At EBI last night Vagner Rocha made a pretty clear statement: for some there’s nothing gentle about the gentle art. There’s something to be said about Vagner’s tactics, and there’s something to be said about training both to inflict those tactics on others, and learning to cope with an opponent willing to use those rough tactics.
Being rough in training isn’t for everyone. When rolling with someone for the first time or when rolling with someone more fragile, rolling rough is a recipe for disaster. However, everyone should find a handful of training partners that they can torture, and everyone should find a handful of training partners that can torture them.
It is crucial if you are going to use pressure and pain compliance that you get a feel for how another person may react. I’ve seen people react by shutting down and tightening up, making submissions far harder to attain. I’ve also seen people become extremely explosive and unpredictable in an attempt to relieve some of the awfulness being inflicted upon them. My professor, Pablo Castro, always tells a story about when he was in college and there was a local bar that had a bear that people could wrestle, and the only person who was able to defeat the bear used finesse in doing so, simply coaxing the bear to relax and then getting the pin. If you use pressure and pain compliance, there’s a chance you will awaken the bear in your training partners and opponents.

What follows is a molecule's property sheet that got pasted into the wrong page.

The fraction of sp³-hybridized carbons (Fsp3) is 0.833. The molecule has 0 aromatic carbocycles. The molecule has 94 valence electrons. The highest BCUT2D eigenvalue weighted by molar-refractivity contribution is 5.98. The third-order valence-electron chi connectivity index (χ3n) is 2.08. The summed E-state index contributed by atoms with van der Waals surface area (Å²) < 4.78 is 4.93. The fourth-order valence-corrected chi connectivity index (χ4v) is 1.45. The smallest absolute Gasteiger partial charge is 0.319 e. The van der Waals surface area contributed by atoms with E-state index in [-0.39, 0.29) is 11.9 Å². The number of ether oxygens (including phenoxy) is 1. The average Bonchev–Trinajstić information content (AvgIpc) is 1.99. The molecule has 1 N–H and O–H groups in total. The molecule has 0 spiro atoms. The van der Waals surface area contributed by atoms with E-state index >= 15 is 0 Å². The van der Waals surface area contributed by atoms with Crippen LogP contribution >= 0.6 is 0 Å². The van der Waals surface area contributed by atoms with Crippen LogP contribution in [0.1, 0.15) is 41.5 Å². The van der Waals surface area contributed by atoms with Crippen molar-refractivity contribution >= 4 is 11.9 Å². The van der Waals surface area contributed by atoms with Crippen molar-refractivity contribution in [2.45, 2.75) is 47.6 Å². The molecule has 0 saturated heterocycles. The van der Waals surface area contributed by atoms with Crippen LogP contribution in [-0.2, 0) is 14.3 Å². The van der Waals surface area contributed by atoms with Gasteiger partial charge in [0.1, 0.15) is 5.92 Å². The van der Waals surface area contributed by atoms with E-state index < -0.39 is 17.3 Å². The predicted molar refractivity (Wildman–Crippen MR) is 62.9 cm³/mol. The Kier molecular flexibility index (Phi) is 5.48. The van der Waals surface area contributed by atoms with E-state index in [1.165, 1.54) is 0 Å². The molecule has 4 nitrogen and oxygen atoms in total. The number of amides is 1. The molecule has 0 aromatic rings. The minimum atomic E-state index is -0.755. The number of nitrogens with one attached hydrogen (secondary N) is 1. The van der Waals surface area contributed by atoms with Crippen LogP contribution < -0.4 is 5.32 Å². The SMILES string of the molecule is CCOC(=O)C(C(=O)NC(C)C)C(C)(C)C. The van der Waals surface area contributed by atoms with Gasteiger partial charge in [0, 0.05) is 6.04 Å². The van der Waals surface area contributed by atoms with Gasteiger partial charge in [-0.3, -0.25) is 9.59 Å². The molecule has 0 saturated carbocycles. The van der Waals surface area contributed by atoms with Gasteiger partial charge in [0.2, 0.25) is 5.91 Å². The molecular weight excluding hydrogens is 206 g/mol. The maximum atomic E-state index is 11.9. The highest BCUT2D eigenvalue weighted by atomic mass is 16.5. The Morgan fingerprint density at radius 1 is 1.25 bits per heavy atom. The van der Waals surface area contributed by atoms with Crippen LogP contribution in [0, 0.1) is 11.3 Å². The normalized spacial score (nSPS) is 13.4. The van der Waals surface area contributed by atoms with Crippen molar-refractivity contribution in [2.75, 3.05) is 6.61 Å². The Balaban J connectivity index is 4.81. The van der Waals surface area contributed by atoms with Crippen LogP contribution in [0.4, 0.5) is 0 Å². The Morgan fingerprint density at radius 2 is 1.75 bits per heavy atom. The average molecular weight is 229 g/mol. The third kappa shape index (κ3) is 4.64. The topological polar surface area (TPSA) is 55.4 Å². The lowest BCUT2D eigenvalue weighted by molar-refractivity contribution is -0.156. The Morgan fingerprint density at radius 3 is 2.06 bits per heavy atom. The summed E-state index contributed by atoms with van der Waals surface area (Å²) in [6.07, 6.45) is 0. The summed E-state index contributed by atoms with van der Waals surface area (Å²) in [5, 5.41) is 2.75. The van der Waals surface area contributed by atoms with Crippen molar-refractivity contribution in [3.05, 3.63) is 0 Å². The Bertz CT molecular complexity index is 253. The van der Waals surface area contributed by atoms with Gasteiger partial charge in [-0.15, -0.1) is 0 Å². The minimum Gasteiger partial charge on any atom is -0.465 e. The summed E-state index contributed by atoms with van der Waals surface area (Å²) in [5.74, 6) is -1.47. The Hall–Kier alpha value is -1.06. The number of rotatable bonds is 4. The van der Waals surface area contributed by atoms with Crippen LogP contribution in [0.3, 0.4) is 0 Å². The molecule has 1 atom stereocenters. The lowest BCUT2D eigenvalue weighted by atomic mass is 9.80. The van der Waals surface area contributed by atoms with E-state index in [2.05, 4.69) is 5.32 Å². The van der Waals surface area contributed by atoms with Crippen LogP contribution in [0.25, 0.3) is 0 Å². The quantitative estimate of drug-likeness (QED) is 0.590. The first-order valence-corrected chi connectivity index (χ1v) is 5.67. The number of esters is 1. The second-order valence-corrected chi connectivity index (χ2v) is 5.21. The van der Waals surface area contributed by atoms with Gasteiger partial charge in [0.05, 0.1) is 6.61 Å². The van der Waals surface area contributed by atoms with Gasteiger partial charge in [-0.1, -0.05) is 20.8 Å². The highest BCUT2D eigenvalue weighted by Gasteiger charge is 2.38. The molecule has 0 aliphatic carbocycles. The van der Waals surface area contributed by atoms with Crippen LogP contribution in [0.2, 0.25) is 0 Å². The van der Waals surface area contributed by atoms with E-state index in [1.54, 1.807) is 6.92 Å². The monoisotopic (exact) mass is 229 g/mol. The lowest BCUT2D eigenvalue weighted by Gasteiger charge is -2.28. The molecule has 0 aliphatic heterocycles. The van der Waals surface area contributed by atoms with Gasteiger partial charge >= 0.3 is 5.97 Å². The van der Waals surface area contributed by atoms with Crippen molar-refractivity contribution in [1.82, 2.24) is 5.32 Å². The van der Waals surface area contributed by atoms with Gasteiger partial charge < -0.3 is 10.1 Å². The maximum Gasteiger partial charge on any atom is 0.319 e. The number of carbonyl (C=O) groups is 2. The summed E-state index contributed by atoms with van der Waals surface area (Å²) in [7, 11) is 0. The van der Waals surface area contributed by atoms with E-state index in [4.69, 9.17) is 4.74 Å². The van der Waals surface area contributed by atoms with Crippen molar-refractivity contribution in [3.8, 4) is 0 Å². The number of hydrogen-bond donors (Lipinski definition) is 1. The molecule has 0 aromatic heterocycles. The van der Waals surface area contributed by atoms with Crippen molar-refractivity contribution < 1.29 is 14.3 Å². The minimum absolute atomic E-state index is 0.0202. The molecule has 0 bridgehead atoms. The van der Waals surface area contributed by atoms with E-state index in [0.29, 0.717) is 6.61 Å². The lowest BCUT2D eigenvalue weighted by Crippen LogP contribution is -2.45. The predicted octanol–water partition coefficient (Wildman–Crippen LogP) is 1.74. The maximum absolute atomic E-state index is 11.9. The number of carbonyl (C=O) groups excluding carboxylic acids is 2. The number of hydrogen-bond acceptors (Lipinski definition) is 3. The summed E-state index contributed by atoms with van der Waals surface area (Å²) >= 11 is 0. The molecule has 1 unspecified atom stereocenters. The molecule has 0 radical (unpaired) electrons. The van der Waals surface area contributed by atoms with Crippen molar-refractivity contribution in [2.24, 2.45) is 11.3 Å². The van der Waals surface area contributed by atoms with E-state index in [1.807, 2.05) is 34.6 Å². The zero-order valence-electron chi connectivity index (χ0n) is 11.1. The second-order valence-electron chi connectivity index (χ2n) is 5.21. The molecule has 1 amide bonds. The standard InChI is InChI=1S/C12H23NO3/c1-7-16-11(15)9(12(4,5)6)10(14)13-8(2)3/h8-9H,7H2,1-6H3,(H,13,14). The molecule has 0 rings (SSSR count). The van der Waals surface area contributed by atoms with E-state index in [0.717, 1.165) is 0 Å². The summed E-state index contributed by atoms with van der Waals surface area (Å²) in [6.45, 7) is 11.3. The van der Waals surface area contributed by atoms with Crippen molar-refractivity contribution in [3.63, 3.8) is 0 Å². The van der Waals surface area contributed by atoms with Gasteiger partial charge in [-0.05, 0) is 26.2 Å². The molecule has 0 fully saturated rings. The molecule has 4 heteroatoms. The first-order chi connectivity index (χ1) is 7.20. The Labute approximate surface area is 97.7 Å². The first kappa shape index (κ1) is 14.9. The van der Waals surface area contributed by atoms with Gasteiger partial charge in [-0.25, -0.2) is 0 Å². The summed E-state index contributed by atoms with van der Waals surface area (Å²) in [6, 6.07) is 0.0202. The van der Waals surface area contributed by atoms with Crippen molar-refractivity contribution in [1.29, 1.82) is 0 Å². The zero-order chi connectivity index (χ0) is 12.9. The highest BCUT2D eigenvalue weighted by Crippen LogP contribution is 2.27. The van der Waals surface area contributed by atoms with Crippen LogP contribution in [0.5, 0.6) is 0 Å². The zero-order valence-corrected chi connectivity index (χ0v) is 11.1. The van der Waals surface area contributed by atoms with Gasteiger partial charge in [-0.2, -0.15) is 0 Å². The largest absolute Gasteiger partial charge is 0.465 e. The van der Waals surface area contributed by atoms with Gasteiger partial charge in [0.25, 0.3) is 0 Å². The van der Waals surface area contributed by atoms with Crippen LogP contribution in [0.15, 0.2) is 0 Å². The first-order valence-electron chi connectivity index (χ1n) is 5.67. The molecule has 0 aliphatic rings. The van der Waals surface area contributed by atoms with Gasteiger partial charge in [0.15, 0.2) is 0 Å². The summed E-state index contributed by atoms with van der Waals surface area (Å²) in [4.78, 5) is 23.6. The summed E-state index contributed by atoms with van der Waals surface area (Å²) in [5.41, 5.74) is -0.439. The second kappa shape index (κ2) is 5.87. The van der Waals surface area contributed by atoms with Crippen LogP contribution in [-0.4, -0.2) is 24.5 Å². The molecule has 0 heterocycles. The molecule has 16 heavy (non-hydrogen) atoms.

It is also important to learn how your body reacts to the shock of pain compliance. One of my coaches, Sean Daugherty, a catch wrestler and leg lock specialist, will do certain things to cause me to open up, like for example shin on face. When I do open up to relieve some of that pressure, he uses those openings to improve his position. A major part of the benefit of training with him is learning how to relax when in pain, and learning to intelligently counter what he’s doing.
Pain isn’t necessarily permanent, and pain doesn’t have to cause injury. There’s a difference between hurting training partners and injuring them. One method that Vagner used at EBI last night was a forearm to his opponent’s face. The chances of injuring someone or, for that matter, being injured by a forearm to the face are low. However, it causes sudden pain and shock, which can evoke interesting reactions and subsequent transitions.
Many people choose to never train this way because it can potentially bring about hostility and can escalate. For me, it is a great way to prepare for competition. I need training partners to take me outside of my comfort zone because ultimately that translates to me not really being worried about what my opponent may do to me in competition. At this point, there’s not much that opponents can do to me that I don’t have done to me on a regular basis at the gym, and I spend enough time focusing on these “dirty” tactics that when I get out on the competition mat my opponents are often unprepared for what I am bringing with me onto the mat.
Rough training isn’t for everyone, but the desensitization and stress inoculation that it offers those who go with it are valuable.
For those of you who train rough, what benefits do you see? And for those of you who don’t why don’t you?